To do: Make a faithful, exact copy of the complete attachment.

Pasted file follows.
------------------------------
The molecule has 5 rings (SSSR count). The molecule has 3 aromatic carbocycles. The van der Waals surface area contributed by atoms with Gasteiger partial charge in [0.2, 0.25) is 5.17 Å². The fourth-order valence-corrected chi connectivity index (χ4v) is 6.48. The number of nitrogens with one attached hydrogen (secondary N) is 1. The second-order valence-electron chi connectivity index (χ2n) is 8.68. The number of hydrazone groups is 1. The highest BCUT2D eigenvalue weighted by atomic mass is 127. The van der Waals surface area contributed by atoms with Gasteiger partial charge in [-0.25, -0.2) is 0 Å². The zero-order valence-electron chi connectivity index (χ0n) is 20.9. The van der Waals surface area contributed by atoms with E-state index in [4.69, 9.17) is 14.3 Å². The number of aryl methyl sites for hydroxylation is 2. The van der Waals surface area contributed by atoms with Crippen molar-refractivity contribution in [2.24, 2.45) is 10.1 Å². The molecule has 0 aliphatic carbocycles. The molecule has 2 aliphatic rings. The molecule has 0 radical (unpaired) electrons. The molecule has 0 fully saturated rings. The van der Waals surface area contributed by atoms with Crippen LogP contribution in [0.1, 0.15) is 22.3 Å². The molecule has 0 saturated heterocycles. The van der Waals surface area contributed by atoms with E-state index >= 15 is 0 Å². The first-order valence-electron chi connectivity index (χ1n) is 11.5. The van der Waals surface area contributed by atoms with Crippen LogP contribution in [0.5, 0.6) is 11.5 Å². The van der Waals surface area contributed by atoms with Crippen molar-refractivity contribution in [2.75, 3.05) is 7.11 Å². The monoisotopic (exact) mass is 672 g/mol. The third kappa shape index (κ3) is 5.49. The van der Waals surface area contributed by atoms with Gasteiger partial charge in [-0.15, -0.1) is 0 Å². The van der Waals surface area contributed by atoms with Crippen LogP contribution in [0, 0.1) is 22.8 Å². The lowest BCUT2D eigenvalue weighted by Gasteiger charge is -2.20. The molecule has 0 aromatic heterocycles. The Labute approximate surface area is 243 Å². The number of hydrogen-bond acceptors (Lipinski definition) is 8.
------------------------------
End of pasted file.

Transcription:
The molecule has 5 rings (SSSR count). The molecule has 3 aromatic carbocycles. The van der Waals surface area contributed by atoms with Gasteiger partial charge in [0.2, 0.25) is 5.17 Å². The fourth-order valence-corrected chi connectivity index (χ4v) is 6.48. The number of nitrogens with one attached hydrogen (secondary N) is 1. The second-order valence-electron chi connectivity index (χ2n) is 8.68. The number of hydrazone groups is 1. The highest BCUT2D eigenvalue weighted by atomic mass is 127. The van der Waals surface area contributed by atoms with Gasteiger partial charge in [-0.25, -0.2) is 0 Å². The zero-order valence-electron chi connectivity index (χ0n) is 20.9. The van der Waals surface area contributed by atoms with E-state index in [4.69, 9.17) is 14.3 Å². The number of aryl methyl sites for hydroxylation is 2. The van der Waals surface area contributed by atoms with Crippen molar-refractivity contribution in [2.24, 2.45) is 10.1 Å². The molecule has 0 aliphatic carbocycles. The molecule has 2 aliphatic rings. The molecule has 0 radical (unpaired) electrons. The molecule has 0 fully saturated rings. The van der Waals surface area contributed by atoms with Crippen LogP contribution in [0.1, 0.15) is 22.3 Å². The molecule has 0 saturated heterocycles. The van der Waals surface area contributed by atoms with E-state index >= 15 is 0 Å². The first-order valence-electron chi connectivity index (χ1n) is 11.5. The van der Waals surface area contributed by atoms with Crippen LogP contribution in [0.5, 0.6) is 11.5 Å². The van der Waals surface area contributed by atoms with Crippen molar-refractivity contribution in [2.75, 3.05) is 7.11 Å². The monoisotopic (exact) mass is 672 g/mol. The third kappa shape index (κ3) is 5.49. The van der Waals surface area contributed by atoms with Gasteiger partial charge in [-0.15, -0.1) is 0 Å². The van der Waals surface area contributed by atoms with Crippen LogP contribution in [0, 0.1) is 22.8 Å². The lowest BCUT2D eigenvalue weighted by Gasteiger charge is -2.20. The molecule has 0 aromatic heterocycles. The Labute approximate surface area is 243 Å². The number of hydrogen-bond acceptors (Lipinski definition) is 8.